Social class in Jane Eyre

Jane and Rochester
Jane and Rochester belong to very different social classes

In Brontë's Jane Eyre social class is a recurring theme, as class dictates what a character can and can't do and how they are viewed by others. This is because in the Victorian period, class determined how an individual lived their life. Social class determined marriage, as people tended to marry partners within their own social class. Women were in a particularly vulnerable position, as men and their families tended to choose a suitable wife on the basis of the woman's dowry, a sum of money that the male received from the bride's family through marriage.

Social class is presented in Brontë's Jane Eyre through Jane's lack of money and how others view her because of this. It is also presented through Jane's role as a governess and the money she later receives in her uncle's will.

How is social class presented in Jane Eyre?

  • Through Jane's lack of money and how others view her because of this.
  • Jane's role as a governess.
  • The money she receives from her uncle's will and how she then feels 'an equal' to Rochester.

Social and historical context

In the Victorian era, women's wealth and dowry determined who they should marry. Through marriage, the husband would receive the dowry, making the woman dependent on the husband.

How is it presented in the novelEvidenceAnalysis
Jane's role as a governessJane is well-educated and must take the role of a governess to support herself financially. Later on in the novel, Jane's cousins must also take on the role of governesses - something they wish they didn't have to do.I told her I had a prospect of getting a new situation where the salary would be double what I now received.This shows that Jane is independent and strives to improve her own situation and how she lives. This was unusual in the Victorian period, as most women were dependent on a man; either their father or their husband.
Mrs Fairfax's response to Jane's engagementAfter Rochester has announced his forthcoming marriage to Jane, Mrs Fairfax shuns Jane as she believes she has stepped above her station by marrying Rochester."I believe she thought I had forgotten my station, and yours, sir."Mrs Fairfax believes that social class and its rules should be followed. This was a common belief in Victorian society. Rochester's response of "Station! Station! - your station is in my heart" illustrates Brontë's true feelings about social class and her attempts to challenge it.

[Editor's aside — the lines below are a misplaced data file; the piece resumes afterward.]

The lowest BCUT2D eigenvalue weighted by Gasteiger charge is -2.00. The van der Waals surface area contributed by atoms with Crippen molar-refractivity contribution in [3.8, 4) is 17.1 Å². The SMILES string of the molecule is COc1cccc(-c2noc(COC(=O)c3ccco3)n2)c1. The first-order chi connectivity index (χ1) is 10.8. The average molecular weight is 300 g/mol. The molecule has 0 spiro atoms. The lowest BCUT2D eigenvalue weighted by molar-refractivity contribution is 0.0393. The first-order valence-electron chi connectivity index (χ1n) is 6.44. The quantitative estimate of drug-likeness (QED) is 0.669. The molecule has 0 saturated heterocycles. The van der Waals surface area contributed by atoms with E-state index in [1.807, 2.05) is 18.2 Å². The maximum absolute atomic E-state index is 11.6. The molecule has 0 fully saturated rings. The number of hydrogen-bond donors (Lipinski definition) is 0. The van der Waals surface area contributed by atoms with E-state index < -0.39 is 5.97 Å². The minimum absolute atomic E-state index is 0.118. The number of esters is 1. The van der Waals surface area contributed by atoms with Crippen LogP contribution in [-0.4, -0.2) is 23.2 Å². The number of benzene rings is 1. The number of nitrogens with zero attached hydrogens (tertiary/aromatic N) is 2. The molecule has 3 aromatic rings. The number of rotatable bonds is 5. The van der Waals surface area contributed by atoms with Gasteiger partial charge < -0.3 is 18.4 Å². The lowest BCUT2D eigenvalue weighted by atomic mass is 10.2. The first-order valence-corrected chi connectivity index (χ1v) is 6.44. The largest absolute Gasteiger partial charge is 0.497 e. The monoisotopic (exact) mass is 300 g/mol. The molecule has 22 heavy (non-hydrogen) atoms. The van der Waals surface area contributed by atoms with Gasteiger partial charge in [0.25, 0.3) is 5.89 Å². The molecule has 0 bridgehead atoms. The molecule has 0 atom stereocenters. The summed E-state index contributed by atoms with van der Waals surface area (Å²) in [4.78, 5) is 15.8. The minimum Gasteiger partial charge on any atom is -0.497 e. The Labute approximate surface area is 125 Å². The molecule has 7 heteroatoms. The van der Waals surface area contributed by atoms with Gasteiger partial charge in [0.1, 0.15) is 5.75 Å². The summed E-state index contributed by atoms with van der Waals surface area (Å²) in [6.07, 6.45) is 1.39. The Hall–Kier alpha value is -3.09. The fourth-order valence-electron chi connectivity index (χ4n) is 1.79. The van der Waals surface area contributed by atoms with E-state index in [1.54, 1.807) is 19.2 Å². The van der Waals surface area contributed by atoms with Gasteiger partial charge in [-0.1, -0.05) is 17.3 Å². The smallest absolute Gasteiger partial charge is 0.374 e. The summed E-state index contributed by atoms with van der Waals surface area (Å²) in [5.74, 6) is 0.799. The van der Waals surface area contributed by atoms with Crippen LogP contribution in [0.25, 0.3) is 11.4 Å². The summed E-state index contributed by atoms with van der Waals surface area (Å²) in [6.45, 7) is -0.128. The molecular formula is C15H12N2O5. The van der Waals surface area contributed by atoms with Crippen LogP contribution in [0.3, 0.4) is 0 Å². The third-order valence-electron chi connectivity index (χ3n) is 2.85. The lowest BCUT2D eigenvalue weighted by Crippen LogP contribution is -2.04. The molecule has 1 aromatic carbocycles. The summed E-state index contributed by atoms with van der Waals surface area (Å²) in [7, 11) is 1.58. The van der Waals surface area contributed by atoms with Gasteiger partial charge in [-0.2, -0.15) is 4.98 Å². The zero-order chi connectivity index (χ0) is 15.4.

Jane as an independent womanAt the end of the novel, Jane proclaims that she is an independent woman, as she has money and wealth of her own."I am independent, sir, as well as rich: I am my own mistress."Jane views herself as an equal to Rochester, as she has five thousand pounds to her name. The repetition of 'I' illustrates Jane's independence. She is her 'own mistress' and nobody can tell her what to do.

How does social class impact on Jane's journey to happiness and adulthood?

  • Jane is forced to go to Lowood School and not be part of the Reed family, as she is viewed as 'poor' and as a child who is clinging onto the Reed's wealth.
  • Jane becomes a governess in an attempt to make her own money and have her own independence.
  • Jane believes Rochester will marry Blanche Ingram as she is wealthy. She expects this to happen and it breaks her heart.
  • Jane is shunned by Mrs Fairfax when Rochester announces his marriage to Jane.
  • Jane receives money from her uncle's will and splits it with her cousins, giving them independence and happiness.